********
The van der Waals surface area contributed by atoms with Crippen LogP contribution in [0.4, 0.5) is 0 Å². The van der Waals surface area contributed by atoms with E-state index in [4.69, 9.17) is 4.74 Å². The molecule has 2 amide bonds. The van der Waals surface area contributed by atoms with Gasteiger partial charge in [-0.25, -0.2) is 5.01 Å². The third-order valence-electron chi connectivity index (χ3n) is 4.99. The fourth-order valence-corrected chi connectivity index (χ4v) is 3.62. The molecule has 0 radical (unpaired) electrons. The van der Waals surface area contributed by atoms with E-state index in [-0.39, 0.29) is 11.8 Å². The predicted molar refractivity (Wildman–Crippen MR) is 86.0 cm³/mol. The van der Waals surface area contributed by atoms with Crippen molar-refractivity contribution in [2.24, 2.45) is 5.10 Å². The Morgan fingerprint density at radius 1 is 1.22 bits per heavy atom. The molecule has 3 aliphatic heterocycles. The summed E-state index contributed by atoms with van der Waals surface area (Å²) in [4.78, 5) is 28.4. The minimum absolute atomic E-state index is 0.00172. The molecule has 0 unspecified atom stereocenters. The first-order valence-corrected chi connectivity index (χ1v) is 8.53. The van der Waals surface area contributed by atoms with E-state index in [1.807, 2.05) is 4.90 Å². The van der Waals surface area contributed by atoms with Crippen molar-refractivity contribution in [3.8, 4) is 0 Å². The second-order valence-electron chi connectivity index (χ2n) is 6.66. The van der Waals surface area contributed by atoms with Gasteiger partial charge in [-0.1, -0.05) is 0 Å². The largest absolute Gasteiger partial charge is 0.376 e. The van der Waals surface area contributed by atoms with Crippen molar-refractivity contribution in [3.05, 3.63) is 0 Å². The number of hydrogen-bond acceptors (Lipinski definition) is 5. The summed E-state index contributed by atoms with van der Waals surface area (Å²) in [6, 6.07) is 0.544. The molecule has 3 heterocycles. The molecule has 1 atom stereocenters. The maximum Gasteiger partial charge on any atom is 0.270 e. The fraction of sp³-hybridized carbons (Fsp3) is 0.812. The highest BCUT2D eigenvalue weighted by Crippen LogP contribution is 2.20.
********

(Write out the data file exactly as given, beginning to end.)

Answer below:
The van der Waals surface area contributed by atoms with Crippen LogP contribution in [0.4, 0.5) is 0 Å². The van der Waals surface area contributed by atoms with E-state index in [4.69, 9.17) is 4.74 Å². The molecule has 2 amide bonds. The van der Waals surface area contributed by atoms with Gasteiger partial charge in [-0.25, -0.2) is 5.01 Å². The third-order valence-electron chi connectivity index (χ3n) is 4.99. The fourth-order valence-corrected chi connectivity index (χ4v) is 3.62. The molecule has 0 radical (unpaired) electrons. The van der Waals surface area contributed by atoms with E-state index in [-0.39, 0.29) is 11.8 Å². The predicted molar refractivity (Wildman–Crippen MR) is 86.0 cm³/mol. The van der Waals surface area contributed by atoms with Crippen molar-refractivity contribution in [2.24, 2.45) is 5.10 Å². The Morgan fingerprint density at radius 1 is 1.22 bits per heavy atom. The molecule has 3 aliphatic heterocycles. The summed E-state index contributed by atoms with van der Waals surface area (Å²) in [4.78, 5) is 28.4. The minimum absolute atomic E-state index is 0.00172. The molecule has 0 unspecified atom stereocenters. The first-order valence-corrected chi connectivity index (χ1v) is 8.53. The van der Waals surface area contributed by atoms with E-state index in [1.807, 2.05) is 4.90 Å². The van der Waals surface area contributed by atoms with Crippen molar-refractivity contribution in [3.8, 4) is 0 Å². The second-order valence-electron chi connectivity index (χ2n) is 6.66. The van der Waals surface area contributed by atoms with Gasteiger partial charge in [-0.1, -0.05) is 0 Å². The largest absolute Gasteiger partial charge is 0.376 e. The van der Waals surface area contributed by atoms with Crippen molar-refractivity contribution in [3.05, 3.63) is 0 Å². The number of hydrogen-bond acceptors (Lipinski definition) is 5. The summed E-state index contributed by atoms with van der Waals surface area (Å²) in [6, 6.07) is 0.544. The molecule has 3 heterocycles. The molecule has 1 atom stereocenters. The maximum Gasteiger partial charge on any atom is 0.270 e. The fraction of sp³-hybridized carbons (Fsp3) is 0.812. The highest BCUT2D eigenvalue weighted by Crippen LogP contribution is 2.20.